Tunstall Teeswaters are a small but dedicated breeding farm located in Captain Cook country, with one aim - to keep the Teeswater breed alive and to help remove them from category 3 (vulnerable) of the Rare Breeds Survival watch list. When the small flock was started a number of years ago, the breed was at category 2 (endangered) on the RBS list, so  the shepherds like to think they have gone some way towards achieving their aim.  Today Tunstall homebred lambs are located as far south as South Devon and as far north as Aberdeenshire.

The "naked" sheep provided us with our 2015 run of yarn.

The "naked" sheep provided us with our 2015 run of yarn.

The Teeswater breed is descended from longwool sheep brought over by the Romans during their invasion. Initially, they were used to crossbreed with the highland and hill sheep to create larger, fattier sheep suitable for lamb production on gentler, more fertile land. There are records of Teeswaters being exported to Tazmania in the early 1800's. They were also bred into Leicster Longwool flocks to improve the breed, and when Teeswater ewes were crossed with the Dishley Leicester Longwool named Bluecap, the offspring were the origins of the Wensleydale breed. With the rise of the Wensleydale sheep, Teeswater numbers began to decline, until by the 1920's the breed was nearly extinct. The Teeswater Sheep Breeding Association and the Rare Breeds Survival Trust have done great works in keeping the breed alive, supporting farms like Tunstall Teeswaters to make sure Britain does not lose this historic breed.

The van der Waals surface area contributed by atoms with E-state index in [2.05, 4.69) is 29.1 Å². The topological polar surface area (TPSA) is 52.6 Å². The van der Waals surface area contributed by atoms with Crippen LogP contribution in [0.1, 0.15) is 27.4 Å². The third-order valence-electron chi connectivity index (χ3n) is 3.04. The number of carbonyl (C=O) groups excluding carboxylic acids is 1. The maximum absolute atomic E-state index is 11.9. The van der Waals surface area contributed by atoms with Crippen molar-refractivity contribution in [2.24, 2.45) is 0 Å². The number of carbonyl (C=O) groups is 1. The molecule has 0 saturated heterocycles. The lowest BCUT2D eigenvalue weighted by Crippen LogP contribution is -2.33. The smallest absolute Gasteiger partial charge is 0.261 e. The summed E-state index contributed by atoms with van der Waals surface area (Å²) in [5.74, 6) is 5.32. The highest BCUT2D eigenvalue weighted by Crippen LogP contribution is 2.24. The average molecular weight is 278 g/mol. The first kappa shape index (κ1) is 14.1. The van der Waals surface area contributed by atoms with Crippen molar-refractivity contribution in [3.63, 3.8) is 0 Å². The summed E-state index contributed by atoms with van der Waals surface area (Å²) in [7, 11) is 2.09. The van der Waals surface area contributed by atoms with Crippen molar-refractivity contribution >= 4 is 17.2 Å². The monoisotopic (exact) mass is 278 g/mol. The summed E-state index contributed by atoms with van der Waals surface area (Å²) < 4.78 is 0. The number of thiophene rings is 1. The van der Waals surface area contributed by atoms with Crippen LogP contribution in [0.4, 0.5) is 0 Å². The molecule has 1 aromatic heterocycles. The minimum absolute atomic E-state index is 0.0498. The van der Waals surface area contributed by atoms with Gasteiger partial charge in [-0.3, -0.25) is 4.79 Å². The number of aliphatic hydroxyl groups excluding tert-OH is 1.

The kind producer of one of 2015's fleeces.

The kind producer of one of 2015's fleeces.